Recently there was a Red Hot Chili Peppers concert at the Prudential Center in Newark, NJ. At least six people were viciously attacked by mobs of local thugs as they left the venue. Three were hospitalized and at least two were seriously injured.
Newark police say the primary motive for the attacks was not robbery. The thugs just attacked for the fun of it. The attacks appear to be part of a nationwide trend of racially motivated black on white mob attacks.
However, the Newark Star-Ledger began to censor and downplay the attacks from the beginning. In fact they flat out refused to print the race of the attackers. I talked to two different people at the Star-Ledger who told me that the paper censors the race of crime perpetrators on purpose. "Crime and public safety" reporter James Queally told me that the race of the post-concert attackers was listed in the police report, but that he felt the public should not be allowed to know what race they were.
It appears that Newark Police also do not want the public to know any details about the perps. They refused to release surveillance footage of the the attacks. The video is apparently quite good, because it was used to identify and arrest three suspects. A friend of mine tried to get a copy of the police report, but was instructed to fill out a form and wait for an answer. The "teens" were arrested after boarding a public bus in a black neighborhood.
Shortly after the Prudential Center opened in 2009, there was a Britney Spears concert were at least six people were attacked by mobs of local thugs after the show. Of the six, two were homosexual males.
Ironically the Newark Star-Ledger suggested that two of the six victims were "bias crime" victims, but not the other four. The Newark Star-Ledger also censored the race of these attackers. However, police suggested that the attackers came from a local hip hop dance club that caters to a black clientèle. Apparently if a mob of black thugs attacks a white concert goer, it is "teenagers" attack "man." If a mob of black thugs attacks a white man who happens to be homosexual, then its "teenagers" attack "gay man in possible bias crime." Bias crime, is another word for "hate crime."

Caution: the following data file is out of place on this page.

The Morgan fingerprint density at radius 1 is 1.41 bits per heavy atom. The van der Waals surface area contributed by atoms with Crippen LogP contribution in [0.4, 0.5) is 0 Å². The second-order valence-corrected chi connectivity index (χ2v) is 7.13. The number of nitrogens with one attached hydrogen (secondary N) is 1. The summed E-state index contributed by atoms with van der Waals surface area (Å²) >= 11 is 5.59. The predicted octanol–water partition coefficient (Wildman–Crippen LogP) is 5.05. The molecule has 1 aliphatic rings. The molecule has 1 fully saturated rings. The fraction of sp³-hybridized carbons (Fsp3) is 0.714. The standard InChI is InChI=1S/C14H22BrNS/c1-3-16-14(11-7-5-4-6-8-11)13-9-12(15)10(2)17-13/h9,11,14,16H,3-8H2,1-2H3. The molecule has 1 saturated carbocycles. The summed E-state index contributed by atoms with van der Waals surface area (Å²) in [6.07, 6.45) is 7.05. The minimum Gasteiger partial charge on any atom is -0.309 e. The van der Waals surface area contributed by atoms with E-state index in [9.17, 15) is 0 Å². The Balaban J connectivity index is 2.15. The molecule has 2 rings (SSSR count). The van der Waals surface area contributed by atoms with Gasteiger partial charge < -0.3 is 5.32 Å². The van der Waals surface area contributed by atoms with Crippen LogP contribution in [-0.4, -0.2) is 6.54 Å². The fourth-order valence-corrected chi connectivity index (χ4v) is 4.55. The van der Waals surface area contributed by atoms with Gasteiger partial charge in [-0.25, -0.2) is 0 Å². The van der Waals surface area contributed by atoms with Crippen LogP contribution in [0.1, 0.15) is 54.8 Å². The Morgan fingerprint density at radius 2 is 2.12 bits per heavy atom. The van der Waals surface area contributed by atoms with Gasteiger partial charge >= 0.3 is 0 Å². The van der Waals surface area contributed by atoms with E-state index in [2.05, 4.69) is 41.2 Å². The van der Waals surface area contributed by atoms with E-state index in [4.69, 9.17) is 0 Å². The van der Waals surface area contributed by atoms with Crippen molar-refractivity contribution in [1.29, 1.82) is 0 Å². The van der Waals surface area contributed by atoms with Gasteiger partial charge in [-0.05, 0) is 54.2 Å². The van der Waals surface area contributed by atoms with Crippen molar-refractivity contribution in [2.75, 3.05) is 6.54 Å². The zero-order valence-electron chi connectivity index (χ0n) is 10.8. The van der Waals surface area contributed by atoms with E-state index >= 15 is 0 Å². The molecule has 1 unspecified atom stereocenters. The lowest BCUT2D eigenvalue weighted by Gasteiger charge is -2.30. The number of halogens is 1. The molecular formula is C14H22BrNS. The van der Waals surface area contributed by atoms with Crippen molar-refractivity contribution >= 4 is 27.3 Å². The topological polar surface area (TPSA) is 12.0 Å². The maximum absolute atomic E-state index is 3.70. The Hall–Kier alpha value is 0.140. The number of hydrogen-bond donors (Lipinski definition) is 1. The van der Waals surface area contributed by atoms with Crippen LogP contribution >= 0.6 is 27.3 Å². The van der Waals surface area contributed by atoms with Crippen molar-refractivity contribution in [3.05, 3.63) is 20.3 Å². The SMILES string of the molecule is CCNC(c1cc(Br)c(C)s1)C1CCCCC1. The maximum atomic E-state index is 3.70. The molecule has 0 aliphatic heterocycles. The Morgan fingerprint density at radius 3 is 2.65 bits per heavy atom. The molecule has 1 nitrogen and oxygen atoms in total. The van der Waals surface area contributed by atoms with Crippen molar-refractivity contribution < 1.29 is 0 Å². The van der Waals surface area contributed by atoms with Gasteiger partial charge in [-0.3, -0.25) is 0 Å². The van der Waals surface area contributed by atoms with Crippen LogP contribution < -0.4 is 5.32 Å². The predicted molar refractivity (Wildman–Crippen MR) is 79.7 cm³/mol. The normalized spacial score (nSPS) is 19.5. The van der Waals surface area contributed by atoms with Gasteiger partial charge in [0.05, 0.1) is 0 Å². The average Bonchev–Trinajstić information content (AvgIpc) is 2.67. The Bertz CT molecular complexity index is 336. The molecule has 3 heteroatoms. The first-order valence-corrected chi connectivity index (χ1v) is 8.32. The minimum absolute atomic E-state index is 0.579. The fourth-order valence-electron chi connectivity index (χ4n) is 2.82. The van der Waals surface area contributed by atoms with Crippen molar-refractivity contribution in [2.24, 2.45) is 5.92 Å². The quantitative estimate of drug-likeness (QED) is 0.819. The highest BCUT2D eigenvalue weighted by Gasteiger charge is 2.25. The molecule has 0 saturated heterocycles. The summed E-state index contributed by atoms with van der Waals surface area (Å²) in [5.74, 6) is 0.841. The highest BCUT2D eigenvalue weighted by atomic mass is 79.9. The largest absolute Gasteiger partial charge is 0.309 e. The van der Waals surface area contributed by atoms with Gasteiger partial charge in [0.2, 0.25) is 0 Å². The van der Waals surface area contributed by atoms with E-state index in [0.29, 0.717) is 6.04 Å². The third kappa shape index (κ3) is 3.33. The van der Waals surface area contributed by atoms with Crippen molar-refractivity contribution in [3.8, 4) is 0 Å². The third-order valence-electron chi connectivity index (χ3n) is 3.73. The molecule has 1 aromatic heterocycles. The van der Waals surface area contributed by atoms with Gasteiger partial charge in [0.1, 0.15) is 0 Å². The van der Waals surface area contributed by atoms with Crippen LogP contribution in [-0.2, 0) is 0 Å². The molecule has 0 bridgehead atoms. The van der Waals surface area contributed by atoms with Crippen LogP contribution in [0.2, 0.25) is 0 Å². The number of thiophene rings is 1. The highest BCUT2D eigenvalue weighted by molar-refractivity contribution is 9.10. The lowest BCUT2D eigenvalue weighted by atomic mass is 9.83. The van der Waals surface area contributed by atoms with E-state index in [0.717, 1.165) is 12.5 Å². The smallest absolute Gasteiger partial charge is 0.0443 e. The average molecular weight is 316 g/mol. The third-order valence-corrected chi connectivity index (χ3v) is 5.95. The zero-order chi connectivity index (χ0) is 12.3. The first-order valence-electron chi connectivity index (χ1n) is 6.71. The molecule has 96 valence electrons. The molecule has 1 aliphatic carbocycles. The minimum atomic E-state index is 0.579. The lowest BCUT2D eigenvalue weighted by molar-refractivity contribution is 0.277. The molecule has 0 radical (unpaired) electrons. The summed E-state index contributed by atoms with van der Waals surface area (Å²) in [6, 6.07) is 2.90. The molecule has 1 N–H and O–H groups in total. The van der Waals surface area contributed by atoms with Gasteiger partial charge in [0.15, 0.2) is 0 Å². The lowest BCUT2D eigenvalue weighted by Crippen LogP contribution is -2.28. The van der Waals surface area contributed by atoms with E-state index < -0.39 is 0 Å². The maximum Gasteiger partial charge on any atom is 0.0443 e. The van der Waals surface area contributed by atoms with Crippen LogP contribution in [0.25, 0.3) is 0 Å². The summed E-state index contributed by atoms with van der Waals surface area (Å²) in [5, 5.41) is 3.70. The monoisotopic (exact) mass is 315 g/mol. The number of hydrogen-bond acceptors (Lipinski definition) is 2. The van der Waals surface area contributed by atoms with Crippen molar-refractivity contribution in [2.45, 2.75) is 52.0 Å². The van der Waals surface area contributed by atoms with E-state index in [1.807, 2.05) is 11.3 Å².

The Newark Star-Ledger actually had the audacity to suggest that the two homosexual white victims were "bias crime" victims, but not the other four known victims. The other four victims were all female.
A group of at least a dozen teenagers assaulted six people in two separate incidents, one of them possibly a bias crime, after the Britney Spears' concert in Newark Saturday night. - Newark Star-Ledger, March 19, 2009
On Sunday, May 13th, the Newark Star-Ledger published an article pleading for white patrons to continue coming to the Prudential Center. The article is full of major math and logic errors.
An article attributed to the "Star-Ledger Editorial Board" stated that 8,000,000 visitors have attended events at the Prudential center so far. The editorial board then takes all twelve of the victims I mentioned in this article, and calls that "two incidents." They claim that since there have only been "two incidents," the the odds of getting struck by lightning are "a far bigger threat than you’ll find attending an event in Newark." The paper lists your odds of getting hit by lightening as one in 280,000.